In the early 2000s, a group of friends in Punta Arenas, Chile, came together to develop a new model of Antarctic tourism; one that would provide an alternative to the traditional navigation from South America across the stormy waters of the Drake Passage.
Their idea involved combining air and sea transportation: flying over the expansive ocean to deliver travelers to a waiting ship in Antarctica. This would avoid the difficult and uncomfortable navigation across the Drake Passage, while also reducing the total duration of the trip by four days. Like any fledgling project and given its uniqueness, the idea was received by the industry with some skepticism. Despite this hesitations, in November 2003 Antarctica21 began operation of its first air-cruise. A De Havilland Dash-7 aircraft left from Punta Arenas and landed at the Lt. Marsh Airfield on King George Island, Antarctica. There, clients boarded M/V Grigoriy Mikheev and spent six days visiting the South Shetland Islands, crossing the Bransfield Strait, and then sailing along the western coast of the Antarctic Peninsula.
More than a decade later, Antarctica21 now offers over 20 air-cruise departures each season aboard two different ice-class expedition vessels.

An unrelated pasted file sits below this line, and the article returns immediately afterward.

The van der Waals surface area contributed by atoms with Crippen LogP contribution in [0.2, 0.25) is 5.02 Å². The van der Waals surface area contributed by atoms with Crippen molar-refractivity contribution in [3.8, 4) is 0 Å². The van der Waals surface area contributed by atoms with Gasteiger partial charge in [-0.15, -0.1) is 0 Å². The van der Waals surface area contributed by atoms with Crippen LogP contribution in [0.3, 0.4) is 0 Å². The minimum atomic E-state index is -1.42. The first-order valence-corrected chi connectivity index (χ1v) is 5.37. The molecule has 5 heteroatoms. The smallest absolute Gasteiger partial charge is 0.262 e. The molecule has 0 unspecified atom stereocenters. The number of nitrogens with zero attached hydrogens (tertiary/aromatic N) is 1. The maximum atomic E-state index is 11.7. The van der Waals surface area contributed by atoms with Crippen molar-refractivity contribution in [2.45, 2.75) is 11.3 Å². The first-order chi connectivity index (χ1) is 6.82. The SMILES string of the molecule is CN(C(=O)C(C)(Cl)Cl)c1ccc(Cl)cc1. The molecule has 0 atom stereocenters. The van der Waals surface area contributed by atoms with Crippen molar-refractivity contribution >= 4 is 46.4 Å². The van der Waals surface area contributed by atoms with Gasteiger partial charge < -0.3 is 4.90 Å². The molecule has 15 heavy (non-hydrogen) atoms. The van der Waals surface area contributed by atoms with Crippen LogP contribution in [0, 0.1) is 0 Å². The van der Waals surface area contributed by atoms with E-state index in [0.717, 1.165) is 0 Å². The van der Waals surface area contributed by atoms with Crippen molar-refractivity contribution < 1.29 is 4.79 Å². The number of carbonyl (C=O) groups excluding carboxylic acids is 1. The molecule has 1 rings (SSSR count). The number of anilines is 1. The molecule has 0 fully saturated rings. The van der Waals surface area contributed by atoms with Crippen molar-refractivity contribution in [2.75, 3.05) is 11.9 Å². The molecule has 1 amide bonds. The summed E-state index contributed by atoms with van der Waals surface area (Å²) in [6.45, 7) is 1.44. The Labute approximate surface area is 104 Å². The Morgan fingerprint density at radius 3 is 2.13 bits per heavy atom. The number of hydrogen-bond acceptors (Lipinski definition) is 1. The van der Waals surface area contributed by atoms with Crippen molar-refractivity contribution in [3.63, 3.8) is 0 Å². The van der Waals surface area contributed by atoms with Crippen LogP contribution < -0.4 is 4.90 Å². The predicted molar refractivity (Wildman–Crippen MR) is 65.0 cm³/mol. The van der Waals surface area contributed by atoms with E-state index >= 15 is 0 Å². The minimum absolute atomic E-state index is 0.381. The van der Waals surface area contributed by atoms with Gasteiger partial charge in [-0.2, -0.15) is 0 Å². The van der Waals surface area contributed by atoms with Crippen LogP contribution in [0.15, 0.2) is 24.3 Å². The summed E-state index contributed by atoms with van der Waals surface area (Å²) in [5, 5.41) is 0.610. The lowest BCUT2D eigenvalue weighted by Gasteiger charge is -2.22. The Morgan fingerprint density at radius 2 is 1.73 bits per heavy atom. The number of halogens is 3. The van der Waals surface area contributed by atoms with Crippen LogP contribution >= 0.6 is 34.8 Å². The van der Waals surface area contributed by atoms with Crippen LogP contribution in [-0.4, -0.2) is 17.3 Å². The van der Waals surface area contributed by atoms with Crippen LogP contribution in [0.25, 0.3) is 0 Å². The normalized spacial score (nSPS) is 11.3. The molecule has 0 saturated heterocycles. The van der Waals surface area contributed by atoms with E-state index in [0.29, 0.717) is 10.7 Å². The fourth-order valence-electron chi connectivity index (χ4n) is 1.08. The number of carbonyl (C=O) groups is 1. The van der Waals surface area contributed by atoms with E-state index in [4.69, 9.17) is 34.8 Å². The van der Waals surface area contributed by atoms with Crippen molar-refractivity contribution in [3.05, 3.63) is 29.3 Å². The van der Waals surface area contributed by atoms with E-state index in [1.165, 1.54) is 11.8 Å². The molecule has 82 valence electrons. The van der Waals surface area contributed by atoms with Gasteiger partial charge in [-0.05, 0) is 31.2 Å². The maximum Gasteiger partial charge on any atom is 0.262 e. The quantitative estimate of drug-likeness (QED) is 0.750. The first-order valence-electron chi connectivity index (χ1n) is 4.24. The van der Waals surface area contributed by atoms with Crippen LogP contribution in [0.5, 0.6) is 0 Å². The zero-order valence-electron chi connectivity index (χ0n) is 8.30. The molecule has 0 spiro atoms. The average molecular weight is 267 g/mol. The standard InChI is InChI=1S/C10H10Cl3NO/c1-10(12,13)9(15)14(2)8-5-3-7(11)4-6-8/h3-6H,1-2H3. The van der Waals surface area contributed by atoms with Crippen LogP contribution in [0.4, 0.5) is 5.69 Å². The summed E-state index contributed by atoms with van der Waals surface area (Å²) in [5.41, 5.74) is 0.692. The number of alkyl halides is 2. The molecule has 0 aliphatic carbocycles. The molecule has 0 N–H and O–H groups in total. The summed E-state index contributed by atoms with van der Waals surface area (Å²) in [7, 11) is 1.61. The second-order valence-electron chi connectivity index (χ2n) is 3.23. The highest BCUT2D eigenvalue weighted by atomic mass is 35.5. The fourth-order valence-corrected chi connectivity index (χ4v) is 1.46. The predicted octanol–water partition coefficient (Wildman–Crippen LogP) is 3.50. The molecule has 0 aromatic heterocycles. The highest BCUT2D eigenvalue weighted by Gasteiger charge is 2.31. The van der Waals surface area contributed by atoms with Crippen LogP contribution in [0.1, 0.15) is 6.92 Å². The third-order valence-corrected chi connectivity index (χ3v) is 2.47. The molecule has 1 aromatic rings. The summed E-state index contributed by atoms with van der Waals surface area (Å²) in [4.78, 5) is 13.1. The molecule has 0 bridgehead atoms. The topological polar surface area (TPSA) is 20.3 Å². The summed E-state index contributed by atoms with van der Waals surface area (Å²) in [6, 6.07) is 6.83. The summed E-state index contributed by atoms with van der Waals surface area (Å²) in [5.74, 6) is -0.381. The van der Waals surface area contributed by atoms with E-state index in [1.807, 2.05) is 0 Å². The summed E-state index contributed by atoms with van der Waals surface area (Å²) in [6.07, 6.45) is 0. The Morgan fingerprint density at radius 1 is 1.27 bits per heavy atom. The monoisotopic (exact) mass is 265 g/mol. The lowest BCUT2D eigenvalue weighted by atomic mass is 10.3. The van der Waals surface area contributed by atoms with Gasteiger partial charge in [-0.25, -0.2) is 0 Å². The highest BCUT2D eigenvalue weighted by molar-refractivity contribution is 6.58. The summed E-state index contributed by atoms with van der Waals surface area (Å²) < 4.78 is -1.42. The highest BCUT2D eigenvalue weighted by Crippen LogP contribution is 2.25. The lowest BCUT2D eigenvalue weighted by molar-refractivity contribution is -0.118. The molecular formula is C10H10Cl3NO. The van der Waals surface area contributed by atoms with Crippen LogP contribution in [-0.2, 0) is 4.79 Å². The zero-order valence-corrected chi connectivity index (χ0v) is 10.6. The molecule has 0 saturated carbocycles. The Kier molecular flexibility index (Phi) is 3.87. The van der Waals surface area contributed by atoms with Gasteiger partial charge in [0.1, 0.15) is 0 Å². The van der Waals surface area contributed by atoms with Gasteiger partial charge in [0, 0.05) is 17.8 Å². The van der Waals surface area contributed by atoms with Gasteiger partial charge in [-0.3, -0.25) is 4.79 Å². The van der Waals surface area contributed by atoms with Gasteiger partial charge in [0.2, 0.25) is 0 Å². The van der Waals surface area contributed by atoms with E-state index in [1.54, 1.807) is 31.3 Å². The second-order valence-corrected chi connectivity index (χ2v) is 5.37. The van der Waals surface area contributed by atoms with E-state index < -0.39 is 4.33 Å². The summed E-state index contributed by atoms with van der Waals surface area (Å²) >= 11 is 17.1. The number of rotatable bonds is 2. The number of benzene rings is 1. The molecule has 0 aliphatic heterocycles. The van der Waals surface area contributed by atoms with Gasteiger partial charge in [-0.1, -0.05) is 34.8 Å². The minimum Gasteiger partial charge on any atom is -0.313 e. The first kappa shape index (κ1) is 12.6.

Thanks to our tireless expedition staff and our superior service, Antarctica21 offers the most extensive suite of Antarctic air-cruises in the world. We are proud of this achievement and we continue to improve. As the leading boutique Antarctic tour operator, we are constantly striving to innovate and develop our environmentally-responsible expeditions to the bottom of the world.
Information on this Web Site has been obtained from the Cruise Companies represented. However, the cruise industry is constantly
changing and should be used as a guide only. We are unable to take responsibility for incorrect information and you must confirm
all details at the time of booking.